It is envisaged that a future decarbonised energy grid will communicate with buildings using smart sensor technology. To prepare for this, the Smart Building Living Lab (SMARTLAB) project is exploring how to make buildings more smart-ready, and is examining the adoption of indicators, such as the EU Smart Readiness Indicator (SRI) in Ireland. Implemented as a policy Living Lab, the project will work directly with end users across a range of use cases to generate insights and data to inform SRI policy development. SMARTLAB will install wireless sensor technology in 50 to 100 buildings in Limerick’s Decarbonisation Zone, create a framework for upgrading existing buildings to be smart using DIY toolkits and off the shelf components, and identify the city-scale infrastructure that could be deployed to reduce the costs for building owners investing in the smart readiness of their buildings. Focussed on building capacity for and accelerating the adoption of clean energy innovation, SMARTLAB will demonstrate both energy and non-energy smart services and examine technical and financial barriers to the deployment of smart technologies and services in Ireland’s buildings.
Limerick’s Citizen Innovation Lab, a European Network of Living Labs (ENoLL) member Living Lab, will provide the physical infrastructure for Living Lab implementation, and SMARTLAB will build upon frameworks, solutions and institutional knowledge from the Citizen Innovation Lab’s portfolio of projects to date. SMARTLAB will share data and insights amongst public bodies, policy makers and other stakeholders during project implementation as part of its systematic co-creation approach. Results will be disseminated widely to further a low carbon economy in Ireland that is smart, sustainable, secure and affordable.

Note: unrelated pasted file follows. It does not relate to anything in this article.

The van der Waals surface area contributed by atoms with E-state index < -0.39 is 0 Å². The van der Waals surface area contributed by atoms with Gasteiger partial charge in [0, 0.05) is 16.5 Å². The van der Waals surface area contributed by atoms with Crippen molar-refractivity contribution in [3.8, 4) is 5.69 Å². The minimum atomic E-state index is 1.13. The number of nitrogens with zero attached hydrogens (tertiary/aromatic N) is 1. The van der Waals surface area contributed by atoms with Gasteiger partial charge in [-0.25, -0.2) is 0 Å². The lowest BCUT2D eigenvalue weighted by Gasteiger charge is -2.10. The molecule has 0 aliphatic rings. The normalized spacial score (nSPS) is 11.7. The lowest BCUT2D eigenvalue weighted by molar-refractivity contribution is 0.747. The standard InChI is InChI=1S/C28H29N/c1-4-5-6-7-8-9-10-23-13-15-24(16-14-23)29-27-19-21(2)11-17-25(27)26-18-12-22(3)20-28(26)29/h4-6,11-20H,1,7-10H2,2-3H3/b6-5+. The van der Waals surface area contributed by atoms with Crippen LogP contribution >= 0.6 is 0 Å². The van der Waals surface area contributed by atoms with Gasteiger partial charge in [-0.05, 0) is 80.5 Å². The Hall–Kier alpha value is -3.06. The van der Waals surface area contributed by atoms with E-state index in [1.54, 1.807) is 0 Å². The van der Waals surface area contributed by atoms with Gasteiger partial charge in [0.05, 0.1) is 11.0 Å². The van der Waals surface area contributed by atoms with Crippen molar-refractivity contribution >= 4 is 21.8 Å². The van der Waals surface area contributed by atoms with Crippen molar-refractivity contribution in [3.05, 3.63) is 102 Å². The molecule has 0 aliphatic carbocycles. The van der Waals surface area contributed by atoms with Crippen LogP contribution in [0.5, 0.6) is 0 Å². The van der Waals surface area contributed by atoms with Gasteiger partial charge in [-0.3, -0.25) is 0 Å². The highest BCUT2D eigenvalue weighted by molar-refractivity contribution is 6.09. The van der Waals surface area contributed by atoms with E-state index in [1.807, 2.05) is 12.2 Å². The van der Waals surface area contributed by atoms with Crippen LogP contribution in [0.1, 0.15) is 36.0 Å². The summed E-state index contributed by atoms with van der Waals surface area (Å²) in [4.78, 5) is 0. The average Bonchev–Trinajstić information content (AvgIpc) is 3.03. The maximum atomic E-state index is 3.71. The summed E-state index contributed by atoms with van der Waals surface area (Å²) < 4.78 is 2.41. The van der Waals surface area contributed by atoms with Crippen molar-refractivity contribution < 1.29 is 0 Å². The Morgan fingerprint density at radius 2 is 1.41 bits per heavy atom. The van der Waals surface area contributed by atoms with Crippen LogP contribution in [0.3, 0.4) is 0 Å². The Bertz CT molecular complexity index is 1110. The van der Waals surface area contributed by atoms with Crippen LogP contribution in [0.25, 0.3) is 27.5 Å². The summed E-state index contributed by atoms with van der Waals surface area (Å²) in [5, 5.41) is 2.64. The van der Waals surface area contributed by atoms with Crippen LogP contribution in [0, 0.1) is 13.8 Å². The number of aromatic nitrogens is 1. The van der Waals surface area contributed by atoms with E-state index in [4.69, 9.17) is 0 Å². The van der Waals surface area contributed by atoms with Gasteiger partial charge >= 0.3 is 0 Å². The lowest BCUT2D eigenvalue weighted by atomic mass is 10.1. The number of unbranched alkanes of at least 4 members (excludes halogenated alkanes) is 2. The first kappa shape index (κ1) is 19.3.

This Deliverable, Plan for Stakeholder Engagement and SMARTLAB Journeys Including a SMARTLAB Calendar of Events (WP1-D1), sets out the project’s structured approach to stakeholder engagement. Its objective is to ensure the generation of actionable insights and robust data through carefully orchestrated interactions with the three main stakeholder groups – building owners and occupants, policy makers and other stakeholders. It introduces the Living Lab methodology, proposes three main phases in Living Lab implementation – Exploration, Experimentation and Evaluation – and describes the local context for implementation. The structure for stakeholder engagement including SMARTLAB Journeys and a SMARTLAB Calendar of Events is then described. These connect SMARTLAB tasks and objectives with engagement activities, and opportunities for data gathering and sensemaking as part of an iterative process of innovation.
Living Lab implementation will be documented and evaluated in the SMARTLAB Playbook of Engagement Activities and Events I and II – SMARTLAB deliverables WP1-D6 and WP1-D7 – due in months 10 and 23 of project implementation.